Wilderness

Thoreau once said, “In Wildness is the Preservation of the World”, and in no place could that be said to more true than the Tarkine. To be stared in the eye by a Tasmanian Wedge-Tailed eagle, to hear the growl of a Tasmanian devil, to walk through the Tarkine’s rainforests, or to experience the wildness of its roaring coastline is to truly feel alive – living an experience that cannot be bought, sold or replicated.

The Tarkine is Tasmania’s largest unprotected wilderness area. The area contains extensive landscapes that are at a very high level of biophysical naturalness. These areas include the Norfolk Range, Mt Bertha, the Savage River system, and the Meredith Range. The Tarkine contains the largest tract of wilderness quality rainforest in Australia, and a large number of rivers that are in pristine or wilderness condition.

The social value of wilderness is firmly established in Australia. After a nation-wide campaign in 1983 halted the construction of the Gordon below Franklin Dam and precipitated the establishment of Tasmania’s South-West Wilderness World Heritage Area, the Tarkine Wilderness became the focus of protests in the mid-1990s. These were aimed at halting the construction of a link road, ‘the road to nowhere’, through high quality wilderness between Balfour and Corinna. Despite completion of the road in 1996, large tracts of high quality wilderness still exist in the Tarkine, and constitute the core of the proposed Tarkine National Park.

The definition of wilderness as adopted by the Australian Heritage Commission is: “Wilderness areas are large areas in which ecological processes continue with minimal change caused by modern development. Indigenous custodianship and customary practices have been, and in many places continue to be, significant factors in creating what non-indigenous people refer to as wilderness.”

Various scientific techniques have been developed to evaluate wilderness quality, and surveys of the Tarkine during the Tasmanian Regional Forests Agreement revealed several core areas of high-quality wilderness within the Tarkine region. These include:

The Norfolk Range Wilderness
An extensive area of buttongrass moorlands along the western coastal zone between Hazard Bay and Conical Rocks Point, that extends inland to include the Norfolk Range, the Tikkawoppa Plateau and Bernafai Ridge.

The Savage River / Mt Bertha Wilderness
This is the most extensive tract of wilderness in the proposed Tarkine National Park, which includes the extensive rainforests of the Donaldson, Savage and Heazlewood River catchments – the largest contiguous tract of rainforest wilderness in Australia, with the wilderness setting of this rainforest making it outstanding on a national scale. Logging operations to the north and east of this rainforest wilderness define and eat away at the integrity of its northern boundary.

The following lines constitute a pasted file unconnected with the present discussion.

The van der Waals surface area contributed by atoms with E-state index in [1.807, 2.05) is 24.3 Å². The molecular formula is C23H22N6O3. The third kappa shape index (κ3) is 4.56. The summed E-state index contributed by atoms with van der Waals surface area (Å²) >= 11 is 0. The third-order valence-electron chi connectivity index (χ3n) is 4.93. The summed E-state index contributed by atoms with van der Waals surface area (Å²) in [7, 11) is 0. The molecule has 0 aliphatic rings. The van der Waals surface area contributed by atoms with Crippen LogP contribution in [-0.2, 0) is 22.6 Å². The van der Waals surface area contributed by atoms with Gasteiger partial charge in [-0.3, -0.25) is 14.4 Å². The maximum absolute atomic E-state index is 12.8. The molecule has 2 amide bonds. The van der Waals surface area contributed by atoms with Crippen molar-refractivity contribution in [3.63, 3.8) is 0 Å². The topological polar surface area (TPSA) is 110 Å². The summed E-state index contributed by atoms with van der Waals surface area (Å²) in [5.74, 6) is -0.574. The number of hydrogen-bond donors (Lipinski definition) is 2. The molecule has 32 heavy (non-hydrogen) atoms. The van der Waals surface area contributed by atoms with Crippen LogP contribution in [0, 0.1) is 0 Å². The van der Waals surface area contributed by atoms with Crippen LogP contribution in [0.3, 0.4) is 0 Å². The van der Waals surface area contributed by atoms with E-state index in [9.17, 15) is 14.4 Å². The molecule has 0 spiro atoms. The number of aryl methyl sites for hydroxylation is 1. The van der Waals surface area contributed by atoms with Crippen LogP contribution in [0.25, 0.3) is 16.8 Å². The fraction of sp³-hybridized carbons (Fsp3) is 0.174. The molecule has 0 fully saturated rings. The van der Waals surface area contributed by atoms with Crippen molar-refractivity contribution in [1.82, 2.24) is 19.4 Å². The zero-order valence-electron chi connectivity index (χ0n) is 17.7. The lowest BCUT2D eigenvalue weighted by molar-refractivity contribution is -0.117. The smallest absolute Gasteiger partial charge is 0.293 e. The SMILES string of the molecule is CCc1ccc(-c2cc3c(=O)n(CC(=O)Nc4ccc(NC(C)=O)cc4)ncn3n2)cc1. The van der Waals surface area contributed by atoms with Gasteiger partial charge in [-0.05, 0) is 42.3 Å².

Meredith Range Wilderness
This is comprised of the extraordinary granite mountain range, the Meredith range, in the south of the Tarkine, with the eastern portion of this wilderness block dominated by rainforest, and the western portion defined by buttongrass moorland and the Meredith range itself.

Sumac Wilderness
A block of wilderness quality rainforest of which the Sumac reserve forms its core. Logging operations have compromised parts of this wilderness area and impacted on its contiguity with other core wilderness areas in the Tarkine.

Wild Rivers
The Tarkine holds the highest density of wild rivers in Tasmania outside of the existing Tasmanian Wilderness World Heritage Area, and much of the Tarkine National Park proposal is made up of undisturbed river catchments.

The opportunities for wilderness protection in Tasmania have been greater than many other places throughout the world, because Tasmania still retains large areas of relatively undisturbed landscapes. Whilst large areas of Tasmania’s southern wilderness have been securely reserved, the Tarkine does not yet have that protection, despite the fact that the areas of high quality wilderness within the proposed Tarkine National Park are of great significance. Full protection of the Tarkine as a National Park and World Heritage listed area will ensure the survival of these wilderness areas into the future. The wilderness estate would also be greatly enhanced by the rehabilitation of areas within the Tarkine that have been damaged by destructive activities.

A refuge for the Devil

The Tarkine is the home to the last disease free population of the Tasmanian Devil. The Tasmanaian Devil is being pushed to extinction by the fatal Devil Facial Tumour Disease. This disease has been estimated to have killed 80% of the Tasmanian Devil population in the past decade. As such the habitat of the Tarkine is critical to survival of this iconic species in the wild. Threats such as mining, logging and roading place the future of the Devil at risk.

Ten new mines for the Tarkine?

There are now ten new mines proposed for the Tarkine over the next five years, and the campaign to prevent this onslaught of destruction is heating up. Nine of these mines are Pilbara style open cut mines. The first two companies to submit for permits are Venture Minerals for their three proposed tin and iron ore mines at Mt Lindsay, and Shree Minerals for their proposed Nelson Bay River iron ore mine.